A UK pharmaceutical company intending to carry out drug trials in Spain was refused
an import licence. This was despite already obtaining the regulatory and ethical
approval to carry out the trials in Spain, and already carrying out the trials without
problem in other Member States. Delays could have caused the business to fail as
without full trials the product could not be sold.

SOLVIT negotiated with the Spanish authorities and obtained a resolution for the
company so that, within a very short period of time after, it received its licence.

UK v Italy

A UK-registered toxicologist, employed by companies throughout the world to assess
the safety of imported cosmetic products, found that the Italian authorities were
refusing to recognise his assessments and demanding that all products be re-tested by
an Italian toxicologist. Italian companies would not employ him if they had to pay
for double testing.

SOLVIT obtained confirmation from the Italian authorities that they would recognise
the UK toxicologist’s assessments, and he was allowed to work in Italy.

4. Right of Establishment
For 12 months the authorities in another Member State had refused to allow a UK
company to provide distribution services unless it registered the company in that
Member State. Within 3 months of being contacted, SOLVIT helped secure
agreement from the authorities that registration would not be necessary, thereby
enabling the UK company to start operating there.

UK v Poland

A UK telecommunications company wanted to provide telecommunication services in
Poland and applied for a licence to do so. They were advised by the Polish authorities
that the company had to be registered in the Commercial Register for
Telecommunications Companies and/or in the Records of Economic Activities. Both
these require registration of the company in Poland and that was in contravention of
Article 43 of the EC Treaty. With SOLVIT’s intervention, the Polish authorities not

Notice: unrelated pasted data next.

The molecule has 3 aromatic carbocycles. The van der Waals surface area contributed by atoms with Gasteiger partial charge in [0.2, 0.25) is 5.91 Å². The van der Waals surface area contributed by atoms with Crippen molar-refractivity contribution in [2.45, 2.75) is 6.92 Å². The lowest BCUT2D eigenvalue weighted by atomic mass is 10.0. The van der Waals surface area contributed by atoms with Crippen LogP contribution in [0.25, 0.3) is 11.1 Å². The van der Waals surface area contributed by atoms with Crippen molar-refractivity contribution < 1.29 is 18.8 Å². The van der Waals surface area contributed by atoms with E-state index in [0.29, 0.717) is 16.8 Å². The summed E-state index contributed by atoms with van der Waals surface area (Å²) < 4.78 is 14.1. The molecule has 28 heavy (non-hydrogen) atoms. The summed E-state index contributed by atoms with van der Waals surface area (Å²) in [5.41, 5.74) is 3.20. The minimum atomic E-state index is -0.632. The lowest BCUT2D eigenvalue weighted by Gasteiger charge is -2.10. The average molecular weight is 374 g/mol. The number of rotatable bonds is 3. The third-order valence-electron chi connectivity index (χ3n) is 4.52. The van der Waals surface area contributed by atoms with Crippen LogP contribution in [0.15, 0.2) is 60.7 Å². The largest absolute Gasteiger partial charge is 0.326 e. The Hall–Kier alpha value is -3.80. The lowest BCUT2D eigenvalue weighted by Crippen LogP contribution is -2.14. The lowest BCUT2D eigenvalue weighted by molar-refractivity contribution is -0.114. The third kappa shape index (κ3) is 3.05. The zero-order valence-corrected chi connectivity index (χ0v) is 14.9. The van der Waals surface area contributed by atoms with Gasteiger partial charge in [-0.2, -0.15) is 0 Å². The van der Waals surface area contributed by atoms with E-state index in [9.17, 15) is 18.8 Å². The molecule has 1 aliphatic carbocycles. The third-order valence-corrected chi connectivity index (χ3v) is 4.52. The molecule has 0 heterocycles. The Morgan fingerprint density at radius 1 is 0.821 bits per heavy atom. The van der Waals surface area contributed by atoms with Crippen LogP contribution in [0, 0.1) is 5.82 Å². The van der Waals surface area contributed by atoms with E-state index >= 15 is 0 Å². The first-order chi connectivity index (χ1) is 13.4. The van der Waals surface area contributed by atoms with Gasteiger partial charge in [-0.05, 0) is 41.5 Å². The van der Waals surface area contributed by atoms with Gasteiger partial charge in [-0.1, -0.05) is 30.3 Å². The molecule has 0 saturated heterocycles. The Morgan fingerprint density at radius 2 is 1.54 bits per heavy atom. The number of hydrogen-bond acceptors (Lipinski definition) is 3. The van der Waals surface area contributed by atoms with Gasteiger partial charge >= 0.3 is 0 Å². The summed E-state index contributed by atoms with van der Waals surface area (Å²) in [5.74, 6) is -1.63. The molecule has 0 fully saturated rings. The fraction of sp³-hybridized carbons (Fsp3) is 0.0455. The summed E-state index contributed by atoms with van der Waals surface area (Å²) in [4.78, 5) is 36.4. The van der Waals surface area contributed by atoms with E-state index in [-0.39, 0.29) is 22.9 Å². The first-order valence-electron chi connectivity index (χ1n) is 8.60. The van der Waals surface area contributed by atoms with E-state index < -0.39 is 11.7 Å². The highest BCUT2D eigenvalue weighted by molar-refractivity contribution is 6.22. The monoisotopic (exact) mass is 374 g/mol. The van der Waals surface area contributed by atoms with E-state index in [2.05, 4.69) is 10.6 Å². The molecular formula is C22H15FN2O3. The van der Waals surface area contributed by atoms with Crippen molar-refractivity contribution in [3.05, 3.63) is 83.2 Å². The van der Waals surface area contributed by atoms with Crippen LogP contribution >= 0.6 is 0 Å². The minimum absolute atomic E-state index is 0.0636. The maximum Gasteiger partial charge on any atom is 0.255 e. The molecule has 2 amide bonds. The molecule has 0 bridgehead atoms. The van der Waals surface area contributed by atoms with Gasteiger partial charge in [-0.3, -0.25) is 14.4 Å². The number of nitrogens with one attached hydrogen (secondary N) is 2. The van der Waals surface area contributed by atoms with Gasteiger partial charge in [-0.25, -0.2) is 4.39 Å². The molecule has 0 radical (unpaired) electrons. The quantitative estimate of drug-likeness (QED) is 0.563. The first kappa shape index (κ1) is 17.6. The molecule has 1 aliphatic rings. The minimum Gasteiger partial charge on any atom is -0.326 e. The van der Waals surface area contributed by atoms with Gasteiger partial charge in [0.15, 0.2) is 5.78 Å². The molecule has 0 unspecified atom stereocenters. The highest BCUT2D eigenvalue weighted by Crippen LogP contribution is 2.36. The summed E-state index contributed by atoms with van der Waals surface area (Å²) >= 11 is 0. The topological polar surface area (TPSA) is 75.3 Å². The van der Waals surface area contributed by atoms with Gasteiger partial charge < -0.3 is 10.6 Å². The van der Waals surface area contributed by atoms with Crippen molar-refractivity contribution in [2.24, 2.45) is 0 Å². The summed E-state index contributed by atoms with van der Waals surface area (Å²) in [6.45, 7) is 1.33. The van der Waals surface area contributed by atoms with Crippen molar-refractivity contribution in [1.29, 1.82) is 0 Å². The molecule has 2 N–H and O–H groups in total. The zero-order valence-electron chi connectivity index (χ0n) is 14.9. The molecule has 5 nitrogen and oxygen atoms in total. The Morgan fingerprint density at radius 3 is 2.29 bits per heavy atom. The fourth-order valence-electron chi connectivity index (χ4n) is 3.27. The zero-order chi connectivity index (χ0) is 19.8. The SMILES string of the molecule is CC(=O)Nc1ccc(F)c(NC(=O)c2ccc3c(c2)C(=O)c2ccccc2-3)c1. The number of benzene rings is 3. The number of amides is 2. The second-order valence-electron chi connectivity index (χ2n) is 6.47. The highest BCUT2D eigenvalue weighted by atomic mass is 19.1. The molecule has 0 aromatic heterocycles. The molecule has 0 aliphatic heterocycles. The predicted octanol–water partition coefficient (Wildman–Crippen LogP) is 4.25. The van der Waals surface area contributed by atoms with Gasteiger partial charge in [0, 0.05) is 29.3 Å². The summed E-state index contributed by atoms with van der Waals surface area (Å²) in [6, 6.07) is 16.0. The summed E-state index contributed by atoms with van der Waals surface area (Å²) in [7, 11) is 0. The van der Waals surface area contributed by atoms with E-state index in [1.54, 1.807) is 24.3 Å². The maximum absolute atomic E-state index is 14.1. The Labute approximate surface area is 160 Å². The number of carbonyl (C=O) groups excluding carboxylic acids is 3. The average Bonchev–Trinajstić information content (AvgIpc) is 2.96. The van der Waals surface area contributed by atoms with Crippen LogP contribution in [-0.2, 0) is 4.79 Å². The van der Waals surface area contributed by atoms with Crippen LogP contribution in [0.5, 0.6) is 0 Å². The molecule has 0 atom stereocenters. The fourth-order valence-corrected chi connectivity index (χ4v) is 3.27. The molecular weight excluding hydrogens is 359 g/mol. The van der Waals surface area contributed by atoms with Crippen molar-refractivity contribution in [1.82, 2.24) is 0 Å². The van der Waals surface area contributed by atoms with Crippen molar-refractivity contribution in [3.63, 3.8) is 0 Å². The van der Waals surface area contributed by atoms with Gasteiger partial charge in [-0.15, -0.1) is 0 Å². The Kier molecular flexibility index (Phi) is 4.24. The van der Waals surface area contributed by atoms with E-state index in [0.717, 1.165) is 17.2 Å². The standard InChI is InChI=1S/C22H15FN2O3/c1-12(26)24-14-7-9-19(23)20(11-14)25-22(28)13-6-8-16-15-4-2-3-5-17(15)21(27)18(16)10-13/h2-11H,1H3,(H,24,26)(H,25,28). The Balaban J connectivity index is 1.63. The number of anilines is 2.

only granted the licence but also amended their procedures to reflect Art 43

5. Recognition of Professional Qualifications
UK v Spain

A UK doctor whose qualifications fully complied with the requirements of EU
Directive, was advised by the Spanish Authorities that recognition of his
qualifications would take at least two years. The Directive provides that Member
States are only able to take four months to make such assessments. Within four
weeks of SOLVIT’s intervention, the doctor was granted permission to work as a
doctor in Spain.

UK v Spain

A fully qualified UK doctor seeking recognition of his qualifications in order to work
in the Canary Islands, found that the authorities refused to respond to his concerns
about delays with his application.

Following SOLVIT’s intervention, it was found that the delay was due to
administrative problems and the client obtained his certificates within four weeks
from the date of complaint.

UK v Spain

A UK qualified driving instructor applied to have her qualifications recognised to
allow her to work in Spain. She was given a four-year driving licence whilst
Spanish instructors are given life-time licences. Following the intervention of
SOLVIT, the Spanish Authorities granted the applicant a life-time licence.

UK v Belgium

A fully qualified UK doctor encountered significant delays with the recognition of his
qualifications. The Belgian authorities passed the responsibility from one Ministry to
another, without explanation. Within 16 days of SOLVIT’s involvement, the client
was granted his certificate.

UK v Germany

A UK hairdresser seeking to open a hairdressing salon in Munich was refused
permission on the grounds that she had not obtained certification of her training and
experience from the correct UK body.

SOLVIT advised the German Authorities that the certification provided was from the
competent body in the United Kingdom, and the client was forthwith issued with a